Being yourself in the 21st century

“Man is least himself when he talks in his own person. Give him a mask, and he will tell you the truth”. Oscar Wilde

Now, replace the word “mask” with the word “Facebook” and read the quotation again. It remains true in today’s world, doesn’t it? We can put in “Twitter”, or “Google”, or any other name of a virtual communication network, and Oscar Wilde’s words will sound like a correct observation about our current lifestyle.

behind-a-mask

A century ago, a mask (a really good one) was needed to help a person feel safe about speaking out their mind. Today, you can click on an “enter” button and write anything you want on a virtual wall; what is more, you can be pretty sure that you won’t be made responsible for your words. Does this mean that “being yourself” and expressing yourself openly has become more welcome in today’s world?

Honestly, I don’t think so. Our current lifestyle has given us unprecedented freedom of expressing ourselves and sharing knowledge with each other – freely, unconditionally, and practically in no time, but today, unlike it was in Oscar Wilde’s time, even when you say something meaningful to the world, your words will drown in the ocean of other stuff, which pours into our minds through social networking systems, press and media every minute.

Well, of course there are topics which people prefer to bypass even on social media. I have noticed that some articles of ambivalent meaning on Facebook (nothing special, just the ones that require a different angle of vision) are often ignored and receive no feedback at all, which means that people are still wearing their masks, even when their identity is “protected” by the freedom of social networks. Yeah, people have become smarter.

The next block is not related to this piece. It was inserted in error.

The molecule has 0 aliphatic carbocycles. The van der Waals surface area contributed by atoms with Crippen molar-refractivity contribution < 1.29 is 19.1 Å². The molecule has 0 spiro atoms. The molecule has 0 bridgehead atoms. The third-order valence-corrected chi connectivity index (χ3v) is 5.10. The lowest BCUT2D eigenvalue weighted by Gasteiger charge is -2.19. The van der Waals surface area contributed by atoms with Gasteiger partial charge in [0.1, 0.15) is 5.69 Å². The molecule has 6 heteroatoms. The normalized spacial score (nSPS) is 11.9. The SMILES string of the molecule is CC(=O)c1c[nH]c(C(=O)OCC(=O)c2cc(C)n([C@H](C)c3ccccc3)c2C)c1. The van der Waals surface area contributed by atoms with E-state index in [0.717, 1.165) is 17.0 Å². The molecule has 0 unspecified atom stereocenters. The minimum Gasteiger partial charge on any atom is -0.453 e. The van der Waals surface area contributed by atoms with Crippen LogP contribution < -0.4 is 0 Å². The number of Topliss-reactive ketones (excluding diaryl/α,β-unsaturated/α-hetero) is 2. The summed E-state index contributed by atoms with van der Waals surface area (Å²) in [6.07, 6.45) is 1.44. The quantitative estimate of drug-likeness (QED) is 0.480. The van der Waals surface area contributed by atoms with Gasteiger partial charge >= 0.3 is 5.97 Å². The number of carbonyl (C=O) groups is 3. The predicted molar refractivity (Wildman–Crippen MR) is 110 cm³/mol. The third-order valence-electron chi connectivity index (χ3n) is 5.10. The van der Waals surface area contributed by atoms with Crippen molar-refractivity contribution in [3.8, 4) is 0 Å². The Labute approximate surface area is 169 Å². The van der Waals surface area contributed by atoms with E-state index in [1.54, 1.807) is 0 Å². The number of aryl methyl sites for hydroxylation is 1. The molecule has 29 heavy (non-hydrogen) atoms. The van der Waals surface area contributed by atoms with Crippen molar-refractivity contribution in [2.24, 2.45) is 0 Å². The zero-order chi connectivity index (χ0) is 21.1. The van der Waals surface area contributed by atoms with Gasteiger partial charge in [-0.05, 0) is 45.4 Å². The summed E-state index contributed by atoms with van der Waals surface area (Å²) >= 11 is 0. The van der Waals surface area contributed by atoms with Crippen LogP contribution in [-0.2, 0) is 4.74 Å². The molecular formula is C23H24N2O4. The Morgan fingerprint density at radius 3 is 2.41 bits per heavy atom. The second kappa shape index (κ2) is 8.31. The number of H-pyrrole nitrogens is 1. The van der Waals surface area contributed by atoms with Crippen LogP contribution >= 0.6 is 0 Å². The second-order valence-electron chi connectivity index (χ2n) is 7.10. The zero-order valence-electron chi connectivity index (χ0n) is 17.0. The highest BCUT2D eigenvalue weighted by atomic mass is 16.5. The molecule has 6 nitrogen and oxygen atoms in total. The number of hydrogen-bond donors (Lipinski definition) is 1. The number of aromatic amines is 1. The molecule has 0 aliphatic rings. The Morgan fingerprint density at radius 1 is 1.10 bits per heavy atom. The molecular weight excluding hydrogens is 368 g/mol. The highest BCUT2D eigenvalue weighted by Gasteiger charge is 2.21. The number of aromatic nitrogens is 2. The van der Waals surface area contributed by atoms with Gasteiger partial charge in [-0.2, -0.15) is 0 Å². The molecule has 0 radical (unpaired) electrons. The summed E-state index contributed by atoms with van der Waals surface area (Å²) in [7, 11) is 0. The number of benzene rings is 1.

carrot-stick-approach  

But have they become wiser?

There is so much information everywhere around us that we – the people of the 21-st century – have learned to protect our minds against it: we simply don’t care anymore. In our crazy run away from the past to reach out for the future we forget to pay attention to the reason of the run.

To a 21-st century writer, whose mission is still the same – to observe and reflect the reality as it is – the new system of mind protection raises a problem: I mean, how can writers’ voices be heard when the readers have lost the ability to care?

behind_mask_cat_woman

In the 20th century it was not unusual to hear a saying that “a good writer is the nerve of his time”. The new millennium has led us to an opposite approach: how good is the writer’s “nerve” unless it is connected to the reader’s brain?

I hate to say this, but today, what used to be called the “nerve” has a tendency to transform into a logbook. The only hope is that the emotional personality in each person will still remain intact, it will require some emotional activity from us. If human feelings (like compassion, tenderness, affection, sympathy or others) are going to hide behind even harder masks than a century ago, then people will probably want to turn back to reading fiction in order to satisfy their needs in emotional life. Have you noticed that reading fiction is already becoming an intimate occupation? I think this trend will intensify in the nearest future.

I’d like to share another observation here: the growing interest to reading fantasy and sci-fi books. Isn’t it another evidence of the changes taking place in human minds to satisfy our need of self-expression? True or not, but one thing I can say for sure: people are actively learning to be themselves in the 21-st century. With a new design of our masks, we still find it difficult to speak out the truth. So, some of us plunge into the world of fantasy as we look for ways to satisfy the need to be ourselves.

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